Adapting the Code - Writing Fabric Code

Hyperledger Fabric does not use the term "smart contract", but instead "chaincode".

I prefer this term for two reasons:

  1. Chaincode sounds way cooler.

  2. "Smart" is an adjective and code is not inherently smart or stupid; developers may do something smart or stupid when writing the code. Imbuing code with traits like "smart" is incorrect and leads to a false sense of security.

Getting Started

My previous team and I built an entire SDK to soften up some of the sharp edges in the TypeScript Fabric SDK and make it faster to use.

It's interesting starting from scratch again...

We could just start hacking away at the code but this would result in lots of duplicated code. We now have a handle on our data, and we want to treat our blockchain like a database. We could create some sort of OR/M to do this, or we could created some CRUD methods. In fact, the SDKs for both TypeScript and Go come with GetState() and PutState() functions. Personally, I like to add a bit more structure around my objects and functions so I can lean on the IDE and language to make my life easier.

Defining Keys

This feels a bit like Databases 101, but bear with me.

There are two ways we can key our data:

Each comes with most of the advantages and disadvantages describes in those articles, but there are two important Fabric-specific considerations:

Composite Keys & Querying

Composite keys being created from properties on the object we are storing are basically surrogate keys. The additional benefit here is if we organize the components properly then we can support querying the keys by a range which will improve performance and reduce key conflicts.

Key Collisions

Generating a unique key, like from the transaction ID, for an object is a surrogate key. Creating these unique keys helps us avoid key collisions but may require additional queries to get to our data again later.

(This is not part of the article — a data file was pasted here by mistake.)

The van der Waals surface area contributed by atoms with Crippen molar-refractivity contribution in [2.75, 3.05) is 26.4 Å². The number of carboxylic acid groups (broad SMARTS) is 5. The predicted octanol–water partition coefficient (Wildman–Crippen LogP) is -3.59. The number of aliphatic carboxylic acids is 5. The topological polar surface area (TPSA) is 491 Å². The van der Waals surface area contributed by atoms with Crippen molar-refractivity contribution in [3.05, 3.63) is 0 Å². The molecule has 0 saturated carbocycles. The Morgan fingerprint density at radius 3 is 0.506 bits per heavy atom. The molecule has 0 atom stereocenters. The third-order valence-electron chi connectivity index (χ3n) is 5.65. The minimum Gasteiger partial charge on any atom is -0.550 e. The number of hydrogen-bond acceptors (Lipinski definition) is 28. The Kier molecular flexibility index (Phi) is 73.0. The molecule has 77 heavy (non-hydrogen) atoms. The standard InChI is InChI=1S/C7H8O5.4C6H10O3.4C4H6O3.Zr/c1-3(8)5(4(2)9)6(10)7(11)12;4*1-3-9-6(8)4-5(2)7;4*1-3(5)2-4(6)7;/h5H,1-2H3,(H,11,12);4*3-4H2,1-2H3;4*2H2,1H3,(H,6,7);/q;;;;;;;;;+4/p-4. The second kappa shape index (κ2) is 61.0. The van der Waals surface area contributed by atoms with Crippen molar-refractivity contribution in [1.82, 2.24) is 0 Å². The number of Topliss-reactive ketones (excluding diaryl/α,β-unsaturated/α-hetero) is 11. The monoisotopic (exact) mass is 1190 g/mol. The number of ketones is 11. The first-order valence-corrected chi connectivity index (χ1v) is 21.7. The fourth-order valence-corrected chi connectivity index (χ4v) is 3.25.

Generating Keys

Whichever way we choose to generate the keys, it sure would be nice if we had a consistent way to generate them and fetch them from the "database". 

The language you're writing in will have different best practices for how to accomplish this. With Go, the recommended approach seems to be interfaces:

type ChainObject interface {
	// Returns the chain key + ID components. Chain type should be the first string
	GetIdParts() []string

And then on each struct (because Go thinks it doesn't have classes) we implement this interface and a helper function:

func CreateDungeonIdParts(owner string, name string) []string {
	return []string{KEY_DUNGEON, owner, name}

func (dungeon Dungeon) GetIdParts() []string {
	return CreateDungeonIdParts(string(dungeon.Owner), dungeon.Name)

Using Keys

From here, we can create some CRUD-y helper methods that handle these ChainObject types:

  • GetChainKeyByParts
    • A helper function to create a chain key by parts. This is in the contract because it depends on the ChaincodeStubInterface ; I don't like creating this dependency in the objects themselves and I don't have a robust enough code base to re-implement it myself (yet).
  • GetChainKeyByObject
    • A helper function to create a chain key from a reference object. Similar to the ...ByParts version, except this requires the caller to construct an object with the key properties set already. Both methods require the caller to know which key objects to pass, but this version lets the reference object be re-used as the fetched object returned from the "database".
  • ReadChainObjectByParts
    • Takes ID parts and a reference object then attempts to fetch it from chain.
  • ReadChainObjectByRef
    • Takes a reference object and attempts to fetch it from chain.
  • DeleteChainObject
    • Deletes the chain object with the provided key
  • WriteChainObject
    • Creates or Updates (because that's how Fabric works natively) the value for the given key.

Writing Functions

Now we have our building blocks:

  • We can define objects we want to write to chain
  • These objects can generate their keys
  • We have CRUD helper functions to make interacting with them easier

This will make it easier to implement some real logic: contract functions. These functions are basically the triggers and constraints in our "database".


Just like in regular development, we need to be careful of which functions can be accessed externally. The difference is that the stakes are much higher. If you accidentally make a private function public in an SDK you build, it might allow 3rd party developers to have access to things you did not intend them to, and that may cause unexpected bugs.